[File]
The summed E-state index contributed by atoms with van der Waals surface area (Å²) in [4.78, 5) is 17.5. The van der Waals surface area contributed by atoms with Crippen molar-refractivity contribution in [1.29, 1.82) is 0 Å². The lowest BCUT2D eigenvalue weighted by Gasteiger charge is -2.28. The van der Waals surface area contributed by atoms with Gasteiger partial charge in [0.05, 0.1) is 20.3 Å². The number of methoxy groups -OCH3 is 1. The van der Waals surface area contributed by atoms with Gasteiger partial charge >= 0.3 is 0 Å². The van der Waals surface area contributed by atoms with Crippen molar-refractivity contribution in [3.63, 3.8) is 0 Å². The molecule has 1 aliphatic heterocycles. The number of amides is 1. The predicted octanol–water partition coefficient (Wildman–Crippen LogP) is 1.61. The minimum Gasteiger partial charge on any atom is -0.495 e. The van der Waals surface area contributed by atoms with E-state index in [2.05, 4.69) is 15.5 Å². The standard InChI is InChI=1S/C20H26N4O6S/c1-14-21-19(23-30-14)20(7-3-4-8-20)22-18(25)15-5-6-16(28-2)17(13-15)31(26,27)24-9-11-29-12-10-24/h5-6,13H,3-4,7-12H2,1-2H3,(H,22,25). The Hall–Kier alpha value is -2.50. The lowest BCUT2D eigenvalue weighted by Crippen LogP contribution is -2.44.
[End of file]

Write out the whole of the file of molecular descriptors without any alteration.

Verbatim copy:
The summed E-state index contributed by atoms with van der Waals surface area (Å²) in [4.78, 5) is 17.5. The van der Waals surface area contributed by atoms with Crippen molar-refractivity contribution in [1.29, 1.82) is 0 Å². The lowest BCUT2D eigenvalue weighted by Gasteiger charge is -2.28. The van der Waals surface area contributed by atoms with Gasteiger partial charge in [0.05, 0.1) is 20.3 Å². The number of methoxy groups -OCH3 is 1. The van der Waals surface area contributed by atoms with Gasteiger partial charge >= 0.3 is 0 Å². The van der Waals surface area contributed by atoms with Crippen molar-refractivity contribution in [3.63, 3.8) is 0 Å². The molecule has 1 aliphatic heterocycles. The number of amides is 1. The predicted octanol–water partition coefficient (Wildman–Crippen LogP) is 1.61. The minimum Gasteiger partial charge on any atom is -0.495 e. The van der Waals surface area contributed by atoms with E-state index in [2.05, 4.69) is 15.5 Å². The standard InChI is InChI=1S/C20H26N4O6S/c1-14-21-19(23-30-14)20(7-3-4-8-20)22-18(25)15-5-6-16(28-2)17(13-15)31(26,27)24-9-11-29-12-10-24/h5-6,13H,3-4,7-12H2,1-2H3,(H,22,25). The Hall–Kier alpha value is -2.50. The lowest BCUT2D eigenvalue weighted by Crippen LogP contribution is -2.44.